You succeed, you fail, you are happy and you get angry.
You learn a lot of technical stuff and by miracle, but .... even in this very technical world, you learn something about yourself and the world...
This instructable is more about a lesson I learnt then really making something (although something is made).
My teacher for this very important lesson was hardware.
Since his lesson can be applied everywhere (that is, you can practice not getting angry everywhere),
I called "him" the "The Zen of Hardware".
Step 1: The First Lesson: Hardware Is Always Right!
Do you recognize this experience, for instance, you have already made hundreds of drawdio's and so you decide you need one more for a textile version, you want to make it in 5 minutes and suddenly it does not do its thing?
Now suddenly your project deadline is threatened because it takes an hour, or even more - somehow you lack some components, the combination of available parts didn't produce the sound, the soldering is chaotic?
You are getting angry, blame everything but yourself?
Hardware lesson number 1:
Hardware is always right, and you are not.
The mistake can be a speck of soldering making a shortcut, a broken connection, a battery a bit out of steam…
In contrast to hardware, for instance software or humans have a lot of ways to do what you want. In normal "soft" life when solution A doesn't function, B will, or C, so with a bit of trial and error everything can be made functioning (well functioning a little bit).
Hardware - 99.99 percent of the time - has only one way of functioning.
And if it doesn't function: YOU are to blame, nothing and nobody else.
Step 2: Lesson 2: If So, There Is Something to Learn!
If hardware is right (it does not function) then there is something to learn. Learning takes time, so take your time - and it takes energy, be relaxed and in the mood for spending energy on learning.
When something works right away, nothing has been learnt.
There will be an example in this instructible, where the drawdio circuit didn't work, and indeed there was something to be learnt!
If you solder circuitry (found in a book or on internet) and it works right away, you actually did not learn anything! It went too fast. Only when you make mistakes, you get "in touch" with hardware, you learn why components are used, you start reading about the chips, and hopefully you get experimenting. This is the point where you learn to create yourself, building on the experience of others.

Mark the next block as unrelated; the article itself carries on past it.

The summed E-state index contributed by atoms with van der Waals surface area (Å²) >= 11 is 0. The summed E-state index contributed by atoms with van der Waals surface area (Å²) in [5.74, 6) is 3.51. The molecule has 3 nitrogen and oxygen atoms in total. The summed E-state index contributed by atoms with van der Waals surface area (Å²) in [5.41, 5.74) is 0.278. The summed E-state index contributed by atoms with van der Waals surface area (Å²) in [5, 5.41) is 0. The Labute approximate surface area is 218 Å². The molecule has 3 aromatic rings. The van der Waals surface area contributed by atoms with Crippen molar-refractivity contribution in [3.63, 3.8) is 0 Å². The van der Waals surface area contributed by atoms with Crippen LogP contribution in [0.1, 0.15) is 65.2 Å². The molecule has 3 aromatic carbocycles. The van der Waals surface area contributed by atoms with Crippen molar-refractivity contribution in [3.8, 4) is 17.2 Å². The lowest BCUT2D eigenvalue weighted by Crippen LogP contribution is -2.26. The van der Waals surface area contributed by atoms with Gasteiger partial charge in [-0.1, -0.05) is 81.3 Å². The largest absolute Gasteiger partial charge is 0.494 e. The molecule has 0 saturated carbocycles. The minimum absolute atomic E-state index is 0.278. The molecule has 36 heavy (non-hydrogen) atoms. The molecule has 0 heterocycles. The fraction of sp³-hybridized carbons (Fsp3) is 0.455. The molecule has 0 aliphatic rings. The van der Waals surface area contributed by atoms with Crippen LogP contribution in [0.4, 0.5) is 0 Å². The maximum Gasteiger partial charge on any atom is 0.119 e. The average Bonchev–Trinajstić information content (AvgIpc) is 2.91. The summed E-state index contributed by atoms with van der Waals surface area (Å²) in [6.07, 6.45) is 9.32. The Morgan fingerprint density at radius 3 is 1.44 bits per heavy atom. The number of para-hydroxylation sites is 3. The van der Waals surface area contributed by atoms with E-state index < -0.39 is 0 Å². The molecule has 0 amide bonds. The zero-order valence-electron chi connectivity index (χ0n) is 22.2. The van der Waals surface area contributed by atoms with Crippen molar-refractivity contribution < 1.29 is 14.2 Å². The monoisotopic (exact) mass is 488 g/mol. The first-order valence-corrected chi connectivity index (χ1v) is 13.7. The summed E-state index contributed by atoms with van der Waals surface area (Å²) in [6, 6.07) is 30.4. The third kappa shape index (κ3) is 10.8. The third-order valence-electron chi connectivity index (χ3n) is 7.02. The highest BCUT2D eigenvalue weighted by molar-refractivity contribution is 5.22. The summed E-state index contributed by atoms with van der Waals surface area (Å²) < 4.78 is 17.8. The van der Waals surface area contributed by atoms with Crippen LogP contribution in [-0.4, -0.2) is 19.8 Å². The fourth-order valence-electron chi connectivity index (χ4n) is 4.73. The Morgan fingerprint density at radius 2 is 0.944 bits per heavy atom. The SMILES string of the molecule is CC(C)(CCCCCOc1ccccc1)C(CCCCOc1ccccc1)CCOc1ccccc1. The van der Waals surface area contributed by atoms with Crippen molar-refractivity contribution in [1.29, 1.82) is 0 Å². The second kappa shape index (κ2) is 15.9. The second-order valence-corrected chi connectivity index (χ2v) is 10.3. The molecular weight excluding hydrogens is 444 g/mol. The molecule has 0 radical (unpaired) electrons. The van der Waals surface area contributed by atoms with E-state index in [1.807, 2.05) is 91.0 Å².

So the Geigercounter of Mighty Ohm worked right away, I was happy about that, but I learnt nothing about the workings (i can study the doc's, and I did, but to really inderstand it, I have to get involved...)
The liquid display with the Attiny 2313 didn't cause me too much trouble, although this is very possible when you don't use nice prefab circuits...
Step 3: A Good Example Where I Got Stuck
capacitor: 22 pF, 150 pF, 150 nF, 10 muF
resistor bridge, 50K, 250K
a small speaker (piezo)
a battery, 9V
handy would be an experimenting board (bread board)
So this is the situation: there is a simple drawdio, using a 555 chip, made hundreds of times, you can find it everywhere. I have made this one in a glove:
I needed a quick version of a drawdio with an embroidery made with glow in the dark thread.
Here is the simple circuit, I made the drawdio for touching through your skin (hands, fingers) and another one for touching conductive materials, like water, steel bars, and a third one for graphite.
Because the sound produced is dependend on the capacitor between PIN 1 and 2, in relation with the resistor bridge between PIN 6-7-8 you need three versions for these three domains, because the bridge between PIN 7 and 6 is ... your body, graphite, or water.
(You can find the description of the glove of the image here:
Step 4: The Zen Master Hit Me!
So, since I know this old and hard Zenmaster, just before getting angry, I switched my gloomy mood to: ok, maybe "there is something to learn".
I started to collect the right components and some components with value around the one's indicated.
Again I looked at the specifications and the domains of resistance. Then I made a few versions on an experimenting board.
Then I started adding capacitors to PINS I had always ignored.
Also I inserted a LED where it shouldn't be inserted, between PIN 8 and the resistor bridge. (A LED being a diode!)
The LED started blinking! It depends on the LED, because apparently not all LED's are in the right voltage range.
The extra capacitors and some wires which can be touched by your finger ((you can try to do this on nearly all PINs of the 555) made more sound differences appear, I could make a "kiss" sound and other weird soundscapes.
So ... I had to admit ... I learnt something new.
I made two try-out's and even these started getting together, interfering with each other in the experimenting board.
Step 5: Lesson 3: You Are Never Right (if You Don't Want to Learn!)
I already knew that when I would solder this, because of the dependence on small capacitors, the effect will change - in the textile version.
In the end I had a the LED inside the textile version and it ws possible with three fingers to make changes to the sound.
And by the way, there is a third hard lesson from the Zenmaster:
I told you hardware is different from software and humans.
There only seems to be a difference...
Don't get angry!
Other human beings and software are also always right, like hardware, and you are wrong (if they don't function like you think they should). Indeed you are always wrong, in the sense that there is always a lesson to learn!